The judge also found that plaintiff failed to satisfy the context prong. He concluded that, as a matter of law, "the acts complained of . . . , a failure to train, failure to supervise, failure to warn as well as the type of injury sustained in the matter of the occurrence clearly fall within the workplace hazards intended to be covered by the Worker's Compensation Act." The judge was satisfied that this was a typical workplace accident that did not differ in any significant way from the types of industrial accidents the Legislature intended to compensate exclusively through the provisions of the Workers' Compensation Act.

We agree with the judge's reasoning and conclusions. Addressing the second prong first, the context of this accident was a typical, albeit unfortunate, industrial accident. No facts are present to indicate that any employer negligence or even gross negligence which may have caused plaintiff's injuries were not contemplated by the Legislature as falling within the ambit of the Workers' Compensation Act. The biscotti machine was not modified in any way that would increase the risk to employees. It contained a safety device, which had not been altered or removed. The employer did not engage in any deceptive or underhanded conduct. There had been no OSHA violations and no deception of OSHA or other safety inspectors.

The context prong requires a determination of whether the employer's conduct comes within the hazards the Legislature considered as constituting simple facts of industrial life, or whether such conduct or injury undermines the Act's intended trade-off to such a degree that the Legislature would never have intended to preclude tort recovery. Laidlow, supra, 170 N.J. at 622. We are satisfied that the facts and circumstances here present precisely the type of workplace accident for which the Legislature intended to limit recovery to the remedies provided through the Act. Accordingly, Judge Cifelli did not err in concluding that the context prong was not met.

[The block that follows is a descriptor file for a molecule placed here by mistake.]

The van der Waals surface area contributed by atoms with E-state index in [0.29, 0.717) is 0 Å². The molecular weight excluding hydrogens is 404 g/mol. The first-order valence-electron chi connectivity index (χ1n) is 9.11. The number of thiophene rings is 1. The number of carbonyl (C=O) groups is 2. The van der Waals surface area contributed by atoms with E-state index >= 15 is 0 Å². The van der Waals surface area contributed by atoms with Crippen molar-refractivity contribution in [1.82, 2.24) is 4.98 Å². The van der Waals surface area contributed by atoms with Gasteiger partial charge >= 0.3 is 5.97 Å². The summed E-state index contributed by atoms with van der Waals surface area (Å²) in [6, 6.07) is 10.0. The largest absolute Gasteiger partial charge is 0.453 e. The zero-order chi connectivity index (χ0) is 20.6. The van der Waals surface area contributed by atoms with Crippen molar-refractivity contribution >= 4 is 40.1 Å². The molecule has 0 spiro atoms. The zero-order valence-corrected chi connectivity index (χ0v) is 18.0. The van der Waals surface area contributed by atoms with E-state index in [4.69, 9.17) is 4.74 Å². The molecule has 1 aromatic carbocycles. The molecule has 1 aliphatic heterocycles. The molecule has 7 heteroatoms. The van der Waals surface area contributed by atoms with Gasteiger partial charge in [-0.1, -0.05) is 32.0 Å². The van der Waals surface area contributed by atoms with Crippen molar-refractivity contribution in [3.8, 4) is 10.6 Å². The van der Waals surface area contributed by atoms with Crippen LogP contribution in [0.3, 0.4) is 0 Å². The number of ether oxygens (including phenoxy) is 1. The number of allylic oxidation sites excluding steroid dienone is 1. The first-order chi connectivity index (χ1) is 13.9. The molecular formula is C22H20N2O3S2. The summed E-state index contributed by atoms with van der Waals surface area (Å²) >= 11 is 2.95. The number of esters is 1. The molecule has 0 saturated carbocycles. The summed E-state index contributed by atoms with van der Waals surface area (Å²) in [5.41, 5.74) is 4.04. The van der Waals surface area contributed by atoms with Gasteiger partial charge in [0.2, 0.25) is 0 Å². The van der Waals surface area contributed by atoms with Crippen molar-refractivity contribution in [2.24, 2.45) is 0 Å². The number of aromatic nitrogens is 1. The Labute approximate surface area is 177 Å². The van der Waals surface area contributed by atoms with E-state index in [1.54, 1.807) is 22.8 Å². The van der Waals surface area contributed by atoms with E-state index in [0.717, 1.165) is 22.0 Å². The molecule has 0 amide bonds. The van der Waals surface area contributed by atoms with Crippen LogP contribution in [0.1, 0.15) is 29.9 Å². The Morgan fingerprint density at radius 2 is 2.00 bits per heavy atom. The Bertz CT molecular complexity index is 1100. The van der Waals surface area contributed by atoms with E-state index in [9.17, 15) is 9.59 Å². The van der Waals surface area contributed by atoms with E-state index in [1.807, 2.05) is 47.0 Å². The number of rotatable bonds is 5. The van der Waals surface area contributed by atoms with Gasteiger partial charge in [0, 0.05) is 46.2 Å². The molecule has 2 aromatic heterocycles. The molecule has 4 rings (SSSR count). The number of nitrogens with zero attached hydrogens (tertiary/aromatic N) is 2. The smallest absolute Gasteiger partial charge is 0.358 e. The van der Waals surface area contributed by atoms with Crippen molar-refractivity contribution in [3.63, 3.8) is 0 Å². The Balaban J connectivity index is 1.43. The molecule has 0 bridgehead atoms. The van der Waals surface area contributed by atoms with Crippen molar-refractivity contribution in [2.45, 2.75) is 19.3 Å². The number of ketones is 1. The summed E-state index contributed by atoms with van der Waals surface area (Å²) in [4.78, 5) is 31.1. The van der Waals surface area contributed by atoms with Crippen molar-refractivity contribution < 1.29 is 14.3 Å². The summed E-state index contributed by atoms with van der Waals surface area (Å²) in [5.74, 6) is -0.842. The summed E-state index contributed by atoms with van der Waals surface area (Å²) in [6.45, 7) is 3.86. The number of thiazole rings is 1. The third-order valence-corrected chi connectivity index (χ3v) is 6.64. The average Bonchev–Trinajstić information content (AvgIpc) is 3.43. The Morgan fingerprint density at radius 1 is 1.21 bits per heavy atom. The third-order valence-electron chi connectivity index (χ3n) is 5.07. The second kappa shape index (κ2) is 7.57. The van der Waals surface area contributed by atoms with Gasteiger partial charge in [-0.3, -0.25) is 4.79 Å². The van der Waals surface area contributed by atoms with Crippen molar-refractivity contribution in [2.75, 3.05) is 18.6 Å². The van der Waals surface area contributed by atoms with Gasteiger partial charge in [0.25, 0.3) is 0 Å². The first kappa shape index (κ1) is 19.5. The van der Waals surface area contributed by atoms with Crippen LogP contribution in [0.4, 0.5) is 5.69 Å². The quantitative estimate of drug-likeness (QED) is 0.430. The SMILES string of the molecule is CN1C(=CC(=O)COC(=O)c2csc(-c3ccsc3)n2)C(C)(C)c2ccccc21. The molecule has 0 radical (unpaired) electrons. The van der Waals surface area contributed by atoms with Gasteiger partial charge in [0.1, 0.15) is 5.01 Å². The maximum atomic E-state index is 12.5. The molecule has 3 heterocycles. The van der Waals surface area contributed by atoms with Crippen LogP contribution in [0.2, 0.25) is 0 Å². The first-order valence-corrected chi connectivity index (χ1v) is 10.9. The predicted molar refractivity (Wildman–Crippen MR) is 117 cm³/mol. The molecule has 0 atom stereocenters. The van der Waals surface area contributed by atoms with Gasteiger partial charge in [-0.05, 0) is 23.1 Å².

With respect to the conduct prong, the issue is one of fact for the ultimate factfinder. Our review of the trial judge's summary judgment decision in that regard is de novo, applying the same standard, under Brill, as the trial court. Prudential Prop. & Cas. Ins. Co. v. Boylan, 307 N.J. Super. 162, 167 (App. Div.), certif. denied, 154 N.J. 608 (1998). We agree with Judge Cifelli's conclusion that no rational factfinder could find that defendant acted with knowledge that it was substantially certain that an injury such as plaintiff's would have occurred.

Factors to be considered as relevant, although not dispositive, include whether the employer knew of prior injuries, prior close calls, the seriousness of any potential injury that could occur, prior complaints from employees regarding unsafe conditions, and prior OSHA violations. Laidlow, supra, 170 N.J. at 622. There is no doubt that the biscotti machine inherently posed a risk of injury to workers. It obviously contained a cutting device that rapidly cut the biscotti into sections. By the very nature of its mechanism, which would be apparent to any observer, a cutting device inside the machine was operating under electrical power to accomplish this purpose. Of course there would be a risk of injury from such a machine. Such is the reality of industrial life. However, a rational factfinder could not conclude that it was virtually certain that a worker would insert his or her hand under the safety guard and inside the machine while it was under power and operating. This would be so even in the absence of specific training about the mechanism of the machine and its operation.

Although we view the conduct prong as a closer call than the context prong, we agree that plaintiff did not present sufficient evidence to withstand summary judgment on the conduct prong.